Makoto Senoo

Assistant Professor


Dr. Makoto Senoo received his Master degree in Biomedical Engineering from Keio University in Japan in 1994 and his PhD in Medicine from Tokai University School of Medicine in 2002, followed by postdoctoral fellowship at Harvard Medical School in 2002-2007. Since 2007, Dr. Senoo has been an Assistant professor at the Institute for Regenerative Medicine, University of Pennsylvania. His lab focuses on intrinsic and extrinsic regulation of homeostasis and diseases in epithelia, with a long-term goal of developing stem cell-based therapeutic options.


Area of Interest

Mechanisms controlling self-renewal, proliferation and differentiation of stem cells; intrinsic and extrinsic regulation of stem cells and niche; role of stem cells during development, homeostasis, regeneration and disease; generation of mutant mice as models for stem cell-mediated diseases; development of therapeutic strategies in regenerative medicine

top publication

[1] Senoo M, Seki N, Ohira M, Sugano S, Watanabe M, Inuzuka S, Okamoto T, Tachibana M, Tanaka T, Shinkai Y, Kato H. A Second p53-related protein, p73L, with high homology to p73. Biochem Biophys Res Commun (1998) 248: 603-607.
[2] Senoo M, Shinkai Y. Regulation of V germline transcription in RAG-deficient mice by the CD3-mediated signals: implication of V transcriptional regulation in TCR allelic exclusion. Int Immunol (1998) 10: 553-560.
[3] Nishi H, Isaka K, Sagawa Y, Usuda S, Fujito A, Ito H, Senoo M, Kato H, Takayama M. Mutation and transcription analyses of the p63 gene in cervical carcinoma. Int J Oncol (1999) 15: 1149-1153.
[4] Senoo M, Tsuchiya I, Matsumura Y, Mori T, Saito Y, Kato H, Okamoto T, Habu S. Transcriptional dysregulation of the p73L/p63/p51/p40/KET gene in human squamous cell carcinomas: expression of Np73L, a novel dominant-negative isoform, and loss of expression of the potential tumor suppressor p51. British J Cancer (2001) 84: 1235-1241.
[5] Senoo M, Mochida N, Wang L, Matsumura Y, Suzuki D, Takeda N, Shinkai Y, Habu S. Limited effect of chromatin remodeling on D-to-J recombination in CD4+CD8+ thymocyte: implication for a new aspect in the regulation of TCR gene recombination. Int Immunol (2001) 13: 1405-1414.
[6] Senoo M, Matsumura Y, Habu S. Identification of a novel retrovirus long terminal repeat (LTR) that istargeted by p51 (TAp63) and selective dominant-negative activity of p73L (Np63) toward p53 responsible promoter activities. Biochem Biophys Res Commun (2001) 286: 628-634.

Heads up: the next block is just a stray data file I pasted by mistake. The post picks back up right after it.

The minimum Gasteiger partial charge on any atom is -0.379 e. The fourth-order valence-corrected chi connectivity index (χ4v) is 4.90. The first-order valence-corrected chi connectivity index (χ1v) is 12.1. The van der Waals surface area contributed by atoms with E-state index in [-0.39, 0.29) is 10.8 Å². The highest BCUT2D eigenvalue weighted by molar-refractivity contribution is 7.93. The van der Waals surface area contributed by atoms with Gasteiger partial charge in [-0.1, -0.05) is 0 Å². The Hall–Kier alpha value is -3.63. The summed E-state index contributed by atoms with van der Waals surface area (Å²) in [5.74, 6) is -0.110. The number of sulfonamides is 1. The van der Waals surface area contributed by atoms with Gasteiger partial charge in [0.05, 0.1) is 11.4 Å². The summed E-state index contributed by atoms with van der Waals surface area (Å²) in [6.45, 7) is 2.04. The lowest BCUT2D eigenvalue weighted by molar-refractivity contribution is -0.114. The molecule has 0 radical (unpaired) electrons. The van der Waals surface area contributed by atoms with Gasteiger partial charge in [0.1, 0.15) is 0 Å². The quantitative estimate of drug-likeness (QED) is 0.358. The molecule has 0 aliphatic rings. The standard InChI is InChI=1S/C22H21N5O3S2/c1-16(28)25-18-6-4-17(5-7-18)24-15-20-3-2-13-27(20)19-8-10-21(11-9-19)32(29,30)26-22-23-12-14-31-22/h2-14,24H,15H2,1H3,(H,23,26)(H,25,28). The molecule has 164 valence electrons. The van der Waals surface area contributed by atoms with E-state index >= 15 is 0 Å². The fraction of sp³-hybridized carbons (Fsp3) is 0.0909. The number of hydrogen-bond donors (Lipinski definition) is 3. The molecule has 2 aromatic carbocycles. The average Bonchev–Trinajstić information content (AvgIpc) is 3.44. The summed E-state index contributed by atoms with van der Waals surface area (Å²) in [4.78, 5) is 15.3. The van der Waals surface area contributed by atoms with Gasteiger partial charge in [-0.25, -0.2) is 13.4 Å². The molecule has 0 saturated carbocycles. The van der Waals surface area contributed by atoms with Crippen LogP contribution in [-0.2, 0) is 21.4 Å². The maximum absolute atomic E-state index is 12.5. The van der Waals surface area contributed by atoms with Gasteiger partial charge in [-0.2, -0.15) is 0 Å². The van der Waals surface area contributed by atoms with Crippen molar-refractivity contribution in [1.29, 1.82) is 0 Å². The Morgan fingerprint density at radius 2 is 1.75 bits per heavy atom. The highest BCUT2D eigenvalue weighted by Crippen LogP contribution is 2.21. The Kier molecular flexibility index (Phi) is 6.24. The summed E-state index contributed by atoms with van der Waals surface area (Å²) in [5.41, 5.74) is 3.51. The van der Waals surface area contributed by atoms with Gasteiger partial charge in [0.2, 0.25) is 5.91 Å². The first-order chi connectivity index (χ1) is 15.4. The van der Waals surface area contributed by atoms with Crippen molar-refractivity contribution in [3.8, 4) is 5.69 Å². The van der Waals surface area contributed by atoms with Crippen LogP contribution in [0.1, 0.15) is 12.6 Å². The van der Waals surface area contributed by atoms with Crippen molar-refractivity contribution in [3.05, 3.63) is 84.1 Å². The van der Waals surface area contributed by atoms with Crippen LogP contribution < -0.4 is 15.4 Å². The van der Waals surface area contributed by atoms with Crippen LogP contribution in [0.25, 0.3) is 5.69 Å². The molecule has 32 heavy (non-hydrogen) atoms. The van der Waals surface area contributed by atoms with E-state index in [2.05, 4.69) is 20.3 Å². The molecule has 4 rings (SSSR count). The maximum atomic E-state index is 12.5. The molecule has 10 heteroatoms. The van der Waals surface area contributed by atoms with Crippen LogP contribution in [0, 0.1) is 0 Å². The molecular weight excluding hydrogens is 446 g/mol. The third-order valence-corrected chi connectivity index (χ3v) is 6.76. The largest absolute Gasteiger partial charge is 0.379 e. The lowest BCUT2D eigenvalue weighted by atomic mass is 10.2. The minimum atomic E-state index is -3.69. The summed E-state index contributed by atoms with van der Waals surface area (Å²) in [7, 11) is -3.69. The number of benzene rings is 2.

[7] Nishi H, Senoo M, Nishi KH, Murphy B, Rikiyama T, Matsumura Y, Habu S, Johnson AC. p53 homologue p63 represses epidermal growth factor receptor expression. J Biol Chem (2001) 276: 41717-41724.
[8] Senoo M, Matsumura Y, Habu S. TAp63 (p51A) and Np63 (p73L), two major isoforms of the p63 gene, exert opposite effects on the vascular endothelial growth factor (VEGF) gene expression. Oncogene (2002) 21: 2455-2465.
[9] Senoo M, Hoshino S, Mochida N, Matsumura Y, Habu S. Identification of a novel protein p59scr, which is expressed at specific stages of mouse spermatogenesis. Biochem Biophys Res Commun (2002) 292: 992-998.
[10] Wang L, Senoo M, and Habu S. Differential regulation between gene expression and histone H3 acetylation in the variable regions of the TCR locus. Biochem Biophys Res Commun (2002) 298: 420-426.
[11] Senoo M, Wang L, Suzuki D, Takeda N, Shinkai Y, Habu S. Increase of TCR V accessibility within E regulatory region influences its recombination frequency but not allelic exclusion. J Immunol (2003) 171: 829-835.
[12] Senoo M, Manis JP, Alt FW, McKeon F. p63 and p73 are not required for the development and p53-dependent apoptosis of T cells. Cancer Cell (2004) 6: 85-89.
[13] Suzuki D, Wang L, Senoo M, Habu S. The positional effect of E on V genes of TCR chain in the ordered rearrangement and allelic exclusion. Int Immunol (2005) 17: 1553-1560.
[14] Ueki Y, Lin CY, Senoo M, Ebihara T, Agata N, Onji M, Saheki Y, Kawai T, Mukherjee PM, Reichenberger E, Olsen BR. Increased myeloid cell responses to M-CSF and RANKL cause bone loss and inflammation in SH3BP2 “cherubism” mice. Cell (2007) 128: 71-83.
[15] Senoo M, Pinto F, Crum CP, McKeon F. p63 is essential for the proliferative potential of stem cells instratified epithelia. Cell (2007) 129: 523-536.
[16] Carter RA, Engiles JB, Megee SO, Senoo M*, Galantino-Homer HL* (*co-senior authors). Decreased expression of p63, a regulator of epidermal stem cells, in the chronic laminitic equine hoof. Equine Vet J (2011) 43: 543-551.
[17] Suzuki D, Senoo M. Increased p63 phosphorylation marks early transition of epidermal stem cells to progenitors. J Inv Dermatol (2012) 132: 2461-2464.
[18] Suzuki D, Senoo M. Expansion of epidermal progenitors with high p63 phosphorylation during wound healing of mouse epidermis. Exp Dermatol (2013) 22: 374-376.
[19] Lee YH, Williams A, Hong CS, You Y, Senoo M, Saint-Jeannet JP. Early development of the thymus in Xenopus laevis. Dev Dyn (2013) 242: 164-178.
[20] Suzuki D, Leu NA, Brice AK, Senoo M. Expression analysis of Dact1 in mice using a LacZ reporter.Gene Expr Patterns (2014) 15: 21-30.
[21] Suzuki D, Sahu R, Leu NA, Senoo M. The carboxy-terminus of p63 links cell cycle control and proliferative potential of epidermal progenitor cells. Development (2015) 142: 282-290.
[22] Linardi RL, Megee SO, Mainardi SR, Senoo M, Galantino-Homer HL. Expression and localization of epithelial stem cell and differentiation markers in equine skin, eye and hoof. Vet Dermatol (2015) 26: 213-e47.
[23] Suzuki D, Senoo M. Dact1 regulates the ability of 3T3-J2 cells to support proliferation of human epidermal keratinocytes. J Inv Dermatol (2015) Jun 22. doi: 10.1038/jid.2015.235.